On the whole the weight of evidence in England and Scotland is in favour of Danaeus's statement that there was no fixed site, though this should be taken as referring to the local meetings only, not to the Great Assemblies. The Forfar witch-trials give much information: Helen Guthrie

'wes at a meitting in the church yeard of Forfar in the Holfe therof . . . Betwixt the oatseid and the bearseid [barleysowing], she wes at ane other meitting at the Pavilione hollis . . . This same year, betwixt the oatseid and bearseid, she was at a thrid meiting in the church yeard of Forfar in the holfe thereof, about the same tyme of the night as at the [former] meitings, viz. at midnight.-About the beginning of the last oat seid

3. F. Hutchinson, Historical Essay, p. 43.

tyme, Isabell Syrie did cary hir [Jonet Howat] to the Insch within the loch of Forfar, shoe saw at this tyme, about threteen witches with the divill, and they daunced togither . . . About four wiekes after the forsaid meiting in the Insch, the said Isabell Syrie caried hir to ane other meiting at Muryknowes. About three and a halfe yeares since, she [Elspet Alexander] was at a meiting with the divill at Peterden, midway betwixt Forfar and Dondie . . . About four wiekes after this mieting at Petterden, shoe was at ane second mieting at the Muryknowes . . . shoe was present at ane thrid mieting near Kerymure.'[1]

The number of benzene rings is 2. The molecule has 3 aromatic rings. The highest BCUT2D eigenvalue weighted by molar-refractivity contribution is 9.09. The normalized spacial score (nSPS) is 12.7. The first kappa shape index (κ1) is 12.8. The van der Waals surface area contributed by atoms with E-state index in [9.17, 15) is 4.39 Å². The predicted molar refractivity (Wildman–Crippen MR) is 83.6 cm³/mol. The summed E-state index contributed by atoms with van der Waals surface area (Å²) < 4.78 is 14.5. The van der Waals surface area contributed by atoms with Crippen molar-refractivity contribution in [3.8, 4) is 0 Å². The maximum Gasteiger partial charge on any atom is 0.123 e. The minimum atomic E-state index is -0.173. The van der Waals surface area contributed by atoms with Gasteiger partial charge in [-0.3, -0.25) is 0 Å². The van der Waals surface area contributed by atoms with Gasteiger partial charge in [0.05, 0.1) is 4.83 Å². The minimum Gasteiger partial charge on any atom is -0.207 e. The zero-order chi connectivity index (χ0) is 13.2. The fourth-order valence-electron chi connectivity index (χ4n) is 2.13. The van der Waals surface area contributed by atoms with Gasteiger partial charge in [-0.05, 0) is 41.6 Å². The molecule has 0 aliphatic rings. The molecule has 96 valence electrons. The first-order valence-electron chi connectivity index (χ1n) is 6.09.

Isobel Gowdie's evidence is detailed as usual: 'The last tyme that owr Coven met, we, and an vther Coven, wer dauncing at the Hill of Earlseat; and befor that, betwixt Moynes and Bowgholl; and befor that we ves beyond the Meikleburne; and the vther Coven being at the Downie-hillis we went from beyond the Meikle-burne, and went besyd them, to the howssis at the Wood-end of Inshoch . . . Befor Candlemas, we went be-east Kinlosse.'[2] The same facts were elicited from the Kinross-shire witches; Robert Wilson 'confessed ye had ane meeting with the Devill at the Stanriegate, bewest the Cruick of Devon . . . the Devil appointed them to meet at the Bents of Balruddrie'. Margaret Huggon confessed 'that ye was at another meeting with Sathan at the Stanriegate, bewest the Cruik of Devon . . . lykeways ye confessed 'ye was at another meeting with Satan at the Heathrie Knowe be-east the Cruik of Devon, where the Gallows stands a meeting at the back of Knocktinnie at the Gaitside . . . and another at the bents of Newbiggin'. Janet Brugh 'confessed that ye was at ane meeting at Stanriegate . . . ye confessed that about Yule last bypast ye was at ane meeting with Sathan at Turfhills . . . lykeways ye confessed that ye was at the Bents of Balruddrie and Gibson's Craig, where Sathan was present at them both'. Christian Grieve 'freely confessed that ye was at ane meeting with Sathan at the back of Andrew Dowie his house".[3] The Somerset witches (1664) varied in this respect. Those of Wincanton met in different places: Elizabeth Style 'hath been at several general meetings in the night at High Common, and a Common near Motcombe, at a place near Marnhull, and at